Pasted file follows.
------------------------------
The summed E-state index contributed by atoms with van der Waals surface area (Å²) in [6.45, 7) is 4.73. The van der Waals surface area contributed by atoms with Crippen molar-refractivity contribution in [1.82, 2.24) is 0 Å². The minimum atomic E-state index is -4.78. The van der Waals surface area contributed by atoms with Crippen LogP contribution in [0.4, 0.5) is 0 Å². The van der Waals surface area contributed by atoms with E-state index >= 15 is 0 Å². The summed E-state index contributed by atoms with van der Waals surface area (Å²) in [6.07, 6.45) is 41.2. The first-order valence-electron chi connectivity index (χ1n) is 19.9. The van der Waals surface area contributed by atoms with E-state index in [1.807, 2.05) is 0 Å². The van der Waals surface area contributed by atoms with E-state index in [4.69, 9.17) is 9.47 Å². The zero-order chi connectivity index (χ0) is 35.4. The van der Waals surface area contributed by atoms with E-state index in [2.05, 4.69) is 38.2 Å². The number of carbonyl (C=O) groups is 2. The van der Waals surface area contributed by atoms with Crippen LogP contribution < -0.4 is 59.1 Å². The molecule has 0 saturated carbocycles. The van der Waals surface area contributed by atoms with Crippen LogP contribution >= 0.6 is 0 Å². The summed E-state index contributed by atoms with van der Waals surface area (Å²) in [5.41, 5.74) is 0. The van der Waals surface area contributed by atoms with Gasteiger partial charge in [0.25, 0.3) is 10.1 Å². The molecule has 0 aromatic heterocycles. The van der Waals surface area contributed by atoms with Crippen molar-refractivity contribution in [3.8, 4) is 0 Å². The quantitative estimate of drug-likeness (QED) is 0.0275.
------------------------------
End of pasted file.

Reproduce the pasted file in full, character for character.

The summed E-state index contributed by atoms with van der Waals surface area (Å²) in [6.45, 7) is 4.73. The van der Waals surface area contributed by atoms with Crippen molar-refractivity contribution in [1.82, 2.24) is 0 Å². The minimum atomic E-state index is -4.78. The van der Waals surface area contributed by atoms with Crippen LogP contribution in [0.4, 0.5) is 0 Å². The van der Waals surface area contributed by atoms with E-state index >= 15 is 0 Å². The summed E-state index contributed by atoms with van der Waals surface area (Å²) in [6.07, 6.45) is 41.2. The first-order valence-electron chi connectivity index (χ1n) is 19.9. The van der Waals surface area contributed by atoms with E-state index in [1.807, 2.05) is 0 Å². The van der Waals surface area contributed by atoms with E-state index in [4.69, 9.17) is 9.47 Å². The zero-order chi connectivity index (χ0) is 35.4. The van der Waals surface area contributed by atoms with E-state index in [2.05, 4.69) is 38.2 Å². The number of carbonyl (C=O) groups is 2. The van der Waals surface area contributed by atoms with Crippen LogP contribution < -0.4 is 59.1 Å². The molecule has 0 saturated carbocycles. The van der Waals surface area contributed by atoms with Crippen LogP contribution >= 0.6 is 0 Å². The summed E-state index contributed by atoms with van der Waals surface area (Å²) in [5.41, 5.74) is 0. The van der Waals surface area contributed by atoms with Gasteiger partial charge in [0.25, 0.3) is 10.1 Å². The molecule has 0 aromatic heterocycles. The van der Waals surface area contributed by atoms with Crippen molar-refractivity contribution in [3.8, 4) is 0 Å². The quantitative estimate of drug-likeness (QED) is 0.0275.